Notes From a Pro: Avalanche Course or Ski Touring Course?
Martin Volken, Washington state’s resident snow sage, has raised an important question. In one of Volken’s Trip Reports on his site, his big, bold headline asks, “AIARE 1 Avalanche Course, or Ski Touring Course?” Obviously he knows both are incredibly valuable. But he goes on to suggest that too many backcountry skiers are defaulting toward the intro avalanche course and not signing up for the course that provides essentials to backcountry winter travel.
The Swiss-American guide, avalanche instructor, and author observes that as riders gain the skills to get themselves into backcountry terrain, many are “drawn to avalanche courses because they know how to ski and, of course, how to walk, and in their mind the missing link is understanding snow safety and avalanche hazard.”
But Volken has observed a problem with this reasoning. He writes, “For many an aspiring backcountry skier, taking an avalanche course has now become the first logical step in the backcountry education process. But, regrettably, it’s also quite often where the education stops.” Volken has seen a dramatic increase in the popularity of avalanche courses and knows that the multi-level courses offered in the U.S. can advance knowledge of avalanche hazard in a “very short amount of time.” However he worries that participants spend up to 40 percent of their course time indoors learning the concepts of snow safety and then may consider themselves “done” once their level 1, 2, and avalanche rescue courses are complete. What they are missing, then, is time in the field learning how to deal with other mountain related accidents.
Volken states the universal goal is simply to make better decisions in mountain terrain, and that includes learning how to travel, navigate, and survive in wintery wilds—topics that aren’t taught in a traditional avalanche course. (Volken grew up during an era when avalanche safety was often embedded into an introductory winter backcountry ski touring course.) These key skills include trip planning, time planning and pacing, navigating, route finding, setting an effective uptrack, choosing safety downhill lines, gear maintenance, and survival skills. Mountain hazard management includes strategies to manage fatigue and hypothermia, to avoid cliff and creek hazards, and to respond to snow-immersion and tree-well emergencies. Participants learn what to bring and how to survive in winter—including how to build snow shelters. And once the winter skill sets are gained, the goal is then to get educated on avalanche safety—which remains the No. 1 threat.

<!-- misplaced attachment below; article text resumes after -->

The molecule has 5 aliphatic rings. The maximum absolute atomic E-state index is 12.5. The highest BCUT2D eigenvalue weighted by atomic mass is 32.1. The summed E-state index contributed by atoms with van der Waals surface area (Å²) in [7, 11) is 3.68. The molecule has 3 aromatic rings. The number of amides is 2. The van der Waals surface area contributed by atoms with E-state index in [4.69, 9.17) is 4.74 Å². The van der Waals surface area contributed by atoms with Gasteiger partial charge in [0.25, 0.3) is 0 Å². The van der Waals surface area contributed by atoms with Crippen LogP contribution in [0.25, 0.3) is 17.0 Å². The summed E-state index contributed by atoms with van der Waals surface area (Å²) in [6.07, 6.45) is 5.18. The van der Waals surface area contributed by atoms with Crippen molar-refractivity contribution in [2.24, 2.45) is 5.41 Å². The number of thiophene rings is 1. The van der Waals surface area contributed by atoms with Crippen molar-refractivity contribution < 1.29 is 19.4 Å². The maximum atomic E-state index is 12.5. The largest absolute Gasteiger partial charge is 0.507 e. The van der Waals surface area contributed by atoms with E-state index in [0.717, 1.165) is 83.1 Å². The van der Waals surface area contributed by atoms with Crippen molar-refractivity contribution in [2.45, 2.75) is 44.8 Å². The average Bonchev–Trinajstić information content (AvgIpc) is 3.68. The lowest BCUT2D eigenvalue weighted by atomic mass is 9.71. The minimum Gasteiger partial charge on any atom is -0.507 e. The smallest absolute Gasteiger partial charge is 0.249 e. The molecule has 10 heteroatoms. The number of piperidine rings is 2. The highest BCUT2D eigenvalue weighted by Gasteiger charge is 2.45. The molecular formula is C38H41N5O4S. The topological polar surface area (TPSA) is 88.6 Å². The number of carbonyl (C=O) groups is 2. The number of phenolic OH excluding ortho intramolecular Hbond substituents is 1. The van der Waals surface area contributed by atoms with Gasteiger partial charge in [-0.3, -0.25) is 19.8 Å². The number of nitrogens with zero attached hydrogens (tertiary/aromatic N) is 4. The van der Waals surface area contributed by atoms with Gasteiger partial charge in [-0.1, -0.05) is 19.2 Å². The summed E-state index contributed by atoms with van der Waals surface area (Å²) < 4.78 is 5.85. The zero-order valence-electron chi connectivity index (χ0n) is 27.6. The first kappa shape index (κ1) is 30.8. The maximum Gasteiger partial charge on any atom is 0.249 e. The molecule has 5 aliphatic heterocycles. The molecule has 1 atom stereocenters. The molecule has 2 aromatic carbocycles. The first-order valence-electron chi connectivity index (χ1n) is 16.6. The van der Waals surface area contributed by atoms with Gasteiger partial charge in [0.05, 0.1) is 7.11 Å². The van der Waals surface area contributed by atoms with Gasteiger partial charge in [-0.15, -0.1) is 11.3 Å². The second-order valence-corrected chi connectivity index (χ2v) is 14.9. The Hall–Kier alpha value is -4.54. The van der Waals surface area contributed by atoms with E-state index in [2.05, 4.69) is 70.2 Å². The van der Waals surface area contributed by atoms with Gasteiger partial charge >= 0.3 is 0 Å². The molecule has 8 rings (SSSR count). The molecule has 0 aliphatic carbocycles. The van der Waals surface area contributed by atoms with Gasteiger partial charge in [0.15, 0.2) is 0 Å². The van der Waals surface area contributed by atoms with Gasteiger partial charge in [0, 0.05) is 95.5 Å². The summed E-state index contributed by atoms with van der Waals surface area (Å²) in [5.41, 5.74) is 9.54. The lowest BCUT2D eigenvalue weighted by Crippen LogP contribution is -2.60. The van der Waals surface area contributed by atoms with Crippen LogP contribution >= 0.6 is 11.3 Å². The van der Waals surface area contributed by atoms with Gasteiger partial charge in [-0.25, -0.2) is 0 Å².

Volken says that while no one course will completely prepare students for backcountry winter travel, “the sum of the two course curriculums combined delivers amazing results for the backcountry skier.” I agree completely and echo his final words: “Believe me—it’s worth your time and money.”
Read Volken’s well-received article here.